Detail from the San Vitale Hospitality of Abraham: Moses

6th century
Basilica of San Vitale, Ravenna

In classical dress, a youthful Moses stands on a mountain and receives a scroll from the hand of God while looking down toward the part of the lunette with the sacrifice of Isaac. The scroll probably represents the commissioning of Moses to lead the Israelites out of Egypt, and thus the mountain would be Mount Horeb (Exodus 3:1-4:17). (If the scene were the giving of the Decalogue, Moses would most likely be receiving twin tablets, not a single scroll.)

In Exodus 4:6-8 God told Moses to put his hand into his "bosom" and then take it out. When he did so, the hand was "leprous as snow." Then God told him to put the hand back into his "bosom" and this time it turned back again to its normal color. This was a sign that Moses could use to convince the Israelites that he was truly sent from God. In the Vulgate the word translated "bosom" is sinus, which literally means a fold, as in a garment. In the mosaic, Moses has just withdrawn his right hand from a fold in his pallium and it is indeed leprous white.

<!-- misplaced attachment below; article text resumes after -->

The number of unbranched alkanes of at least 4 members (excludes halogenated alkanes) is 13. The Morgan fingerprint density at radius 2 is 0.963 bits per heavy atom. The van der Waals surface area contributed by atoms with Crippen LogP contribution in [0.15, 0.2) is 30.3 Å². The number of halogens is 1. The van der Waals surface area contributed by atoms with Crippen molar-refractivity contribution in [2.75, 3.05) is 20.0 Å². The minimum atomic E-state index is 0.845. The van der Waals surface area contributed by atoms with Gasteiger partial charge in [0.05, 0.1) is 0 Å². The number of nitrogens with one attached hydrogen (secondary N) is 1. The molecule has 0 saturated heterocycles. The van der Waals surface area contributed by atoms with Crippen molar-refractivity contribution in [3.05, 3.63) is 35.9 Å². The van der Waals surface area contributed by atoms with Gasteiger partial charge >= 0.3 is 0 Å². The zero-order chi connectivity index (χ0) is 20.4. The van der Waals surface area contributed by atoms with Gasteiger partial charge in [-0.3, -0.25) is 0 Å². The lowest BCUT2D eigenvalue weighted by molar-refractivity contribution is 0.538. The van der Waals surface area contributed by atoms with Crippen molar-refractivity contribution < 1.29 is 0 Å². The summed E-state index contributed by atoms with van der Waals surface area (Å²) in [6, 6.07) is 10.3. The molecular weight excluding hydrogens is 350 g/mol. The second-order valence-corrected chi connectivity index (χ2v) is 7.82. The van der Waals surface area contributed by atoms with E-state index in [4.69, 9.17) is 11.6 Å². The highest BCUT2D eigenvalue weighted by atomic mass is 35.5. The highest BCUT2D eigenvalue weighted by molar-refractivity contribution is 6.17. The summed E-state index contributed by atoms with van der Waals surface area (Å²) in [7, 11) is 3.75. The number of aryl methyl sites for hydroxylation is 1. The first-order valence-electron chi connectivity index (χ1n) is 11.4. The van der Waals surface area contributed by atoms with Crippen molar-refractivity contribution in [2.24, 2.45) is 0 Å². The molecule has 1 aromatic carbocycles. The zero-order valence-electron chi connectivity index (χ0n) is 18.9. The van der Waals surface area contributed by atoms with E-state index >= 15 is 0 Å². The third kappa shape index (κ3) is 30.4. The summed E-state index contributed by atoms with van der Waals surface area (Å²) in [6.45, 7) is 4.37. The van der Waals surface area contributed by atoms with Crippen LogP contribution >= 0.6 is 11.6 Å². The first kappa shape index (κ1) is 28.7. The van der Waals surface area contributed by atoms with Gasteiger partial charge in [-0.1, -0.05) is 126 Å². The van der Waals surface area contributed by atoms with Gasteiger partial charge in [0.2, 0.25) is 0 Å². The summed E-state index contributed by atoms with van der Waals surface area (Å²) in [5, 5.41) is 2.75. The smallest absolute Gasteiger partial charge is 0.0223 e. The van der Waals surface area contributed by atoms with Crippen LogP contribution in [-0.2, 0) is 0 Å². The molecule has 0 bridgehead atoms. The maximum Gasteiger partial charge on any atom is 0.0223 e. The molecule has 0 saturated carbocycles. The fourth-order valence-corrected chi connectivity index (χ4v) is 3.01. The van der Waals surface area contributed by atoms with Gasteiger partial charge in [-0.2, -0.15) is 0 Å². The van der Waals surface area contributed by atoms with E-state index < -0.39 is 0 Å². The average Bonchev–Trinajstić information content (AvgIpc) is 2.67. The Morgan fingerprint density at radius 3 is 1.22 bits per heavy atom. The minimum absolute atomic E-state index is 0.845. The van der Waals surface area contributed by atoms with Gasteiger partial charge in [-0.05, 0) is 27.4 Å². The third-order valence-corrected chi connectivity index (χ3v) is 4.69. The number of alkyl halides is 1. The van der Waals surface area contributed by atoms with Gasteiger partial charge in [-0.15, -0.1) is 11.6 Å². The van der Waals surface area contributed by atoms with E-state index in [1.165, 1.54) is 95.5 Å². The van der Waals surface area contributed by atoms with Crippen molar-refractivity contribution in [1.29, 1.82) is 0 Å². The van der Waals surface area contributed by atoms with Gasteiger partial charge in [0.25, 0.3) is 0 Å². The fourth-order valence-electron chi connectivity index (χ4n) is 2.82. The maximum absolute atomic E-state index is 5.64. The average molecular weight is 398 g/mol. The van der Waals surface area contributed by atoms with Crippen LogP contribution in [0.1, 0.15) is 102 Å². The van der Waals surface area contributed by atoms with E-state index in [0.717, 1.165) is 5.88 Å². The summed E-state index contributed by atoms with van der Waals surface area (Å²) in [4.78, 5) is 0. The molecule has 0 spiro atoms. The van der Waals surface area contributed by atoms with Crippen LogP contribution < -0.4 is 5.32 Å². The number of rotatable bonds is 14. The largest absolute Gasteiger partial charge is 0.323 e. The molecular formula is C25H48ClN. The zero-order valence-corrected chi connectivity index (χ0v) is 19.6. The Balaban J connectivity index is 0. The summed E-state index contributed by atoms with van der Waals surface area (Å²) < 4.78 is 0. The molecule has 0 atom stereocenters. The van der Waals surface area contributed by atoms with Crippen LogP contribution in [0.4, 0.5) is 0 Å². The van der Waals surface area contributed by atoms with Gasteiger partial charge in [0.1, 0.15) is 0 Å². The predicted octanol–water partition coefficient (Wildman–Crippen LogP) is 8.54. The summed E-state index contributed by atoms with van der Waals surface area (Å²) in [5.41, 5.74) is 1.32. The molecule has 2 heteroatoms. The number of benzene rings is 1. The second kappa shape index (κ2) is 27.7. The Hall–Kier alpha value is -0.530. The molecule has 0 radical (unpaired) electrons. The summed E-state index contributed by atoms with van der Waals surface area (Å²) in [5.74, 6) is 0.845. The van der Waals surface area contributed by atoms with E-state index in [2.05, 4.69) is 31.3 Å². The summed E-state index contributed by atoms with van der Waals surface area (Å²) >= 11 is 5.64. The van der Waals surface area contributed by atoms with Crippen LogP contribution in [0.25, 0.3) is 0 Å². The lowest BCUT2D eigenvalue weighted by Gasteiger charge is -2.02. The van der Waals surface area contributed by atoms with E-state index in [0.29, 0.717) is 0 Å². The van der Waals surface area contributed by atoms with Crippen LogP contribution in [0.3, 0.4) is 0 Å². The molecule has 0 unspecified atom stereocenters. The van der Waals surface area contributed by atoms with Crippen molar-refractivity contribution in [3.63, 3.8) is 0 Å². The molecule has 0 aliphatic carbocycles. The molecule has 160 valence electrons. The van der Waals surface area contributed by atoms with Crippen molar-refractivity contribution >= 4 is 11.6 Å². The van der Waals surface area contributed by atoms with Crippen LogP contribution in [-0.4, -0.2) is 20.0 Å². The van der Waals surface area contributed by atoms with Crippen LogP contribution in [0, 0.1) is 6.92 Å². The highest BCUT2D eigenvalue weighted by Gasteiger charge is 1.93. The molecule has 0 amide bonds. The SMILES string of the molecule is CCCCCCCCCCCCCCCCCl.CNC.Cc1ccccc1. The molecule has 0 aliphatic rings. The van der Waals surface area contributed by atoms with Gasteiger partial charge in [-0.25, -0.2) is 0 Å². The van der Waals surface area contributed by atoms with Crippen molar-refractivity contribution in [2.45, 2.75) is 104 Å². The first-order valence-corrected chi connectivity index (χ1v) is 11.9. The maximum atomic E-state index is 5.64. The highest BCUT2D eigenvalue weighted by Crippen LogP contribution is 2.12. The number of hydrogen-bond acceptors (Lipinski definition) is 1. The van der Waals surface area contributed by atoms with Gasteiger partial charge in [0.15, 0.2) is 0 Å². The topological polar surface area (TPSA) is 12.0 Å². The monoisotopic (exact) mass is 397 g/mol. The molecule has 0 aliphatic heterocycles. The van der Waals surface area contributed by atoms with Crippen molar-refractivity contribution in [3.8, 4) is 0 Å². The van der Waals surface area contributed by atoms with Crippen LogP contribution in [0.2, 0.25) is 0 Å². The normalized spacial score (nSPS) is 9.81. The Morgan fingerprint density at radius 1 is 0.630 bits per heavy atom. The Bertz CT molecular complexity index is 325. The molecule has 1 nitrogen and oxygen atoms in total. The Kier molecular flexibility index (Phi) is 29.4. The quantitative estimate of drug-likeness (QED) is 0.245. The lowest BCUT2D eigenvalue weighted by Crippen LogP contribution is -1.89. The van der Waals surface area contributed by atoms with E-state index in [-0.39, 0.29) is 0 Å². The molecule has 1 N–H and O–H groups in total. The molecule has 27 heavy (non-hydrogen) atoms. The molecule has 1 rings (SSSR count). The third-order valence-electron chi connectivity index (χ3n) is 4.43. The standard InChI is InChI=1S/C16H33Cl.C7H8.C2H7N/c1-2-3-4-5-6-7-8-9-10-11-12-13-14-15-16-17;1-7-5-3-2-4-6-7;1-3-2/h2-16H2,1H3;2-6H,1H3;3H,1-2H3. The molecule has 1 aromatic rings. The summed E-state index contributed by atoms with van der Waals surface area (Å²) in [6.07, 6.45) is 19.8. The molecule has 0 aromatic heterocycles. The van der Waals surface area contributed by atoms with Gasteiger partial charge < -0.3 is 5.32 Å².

The right hand is covered by the same fold in the pallium. This may reflect the custom in the Byzantine court of receiving a gift with the hands covered. See my page on the Presentation.

This image corresponds to the one on the wall facing it, where Moses is tending his sheep when he sees the burning bush and is told to remove his feet. On each wall Moses is paired with an Old Testament prophet, forming an image of "the law and the prophets" to which the New Testament refers eleven times.

View this image in full resolution.
View the entire mosaic.
Read more about images of Moses.

Photographed at the basilica by Richard Stracke, shared under Attribution-NonCommercial-ShareAlike license.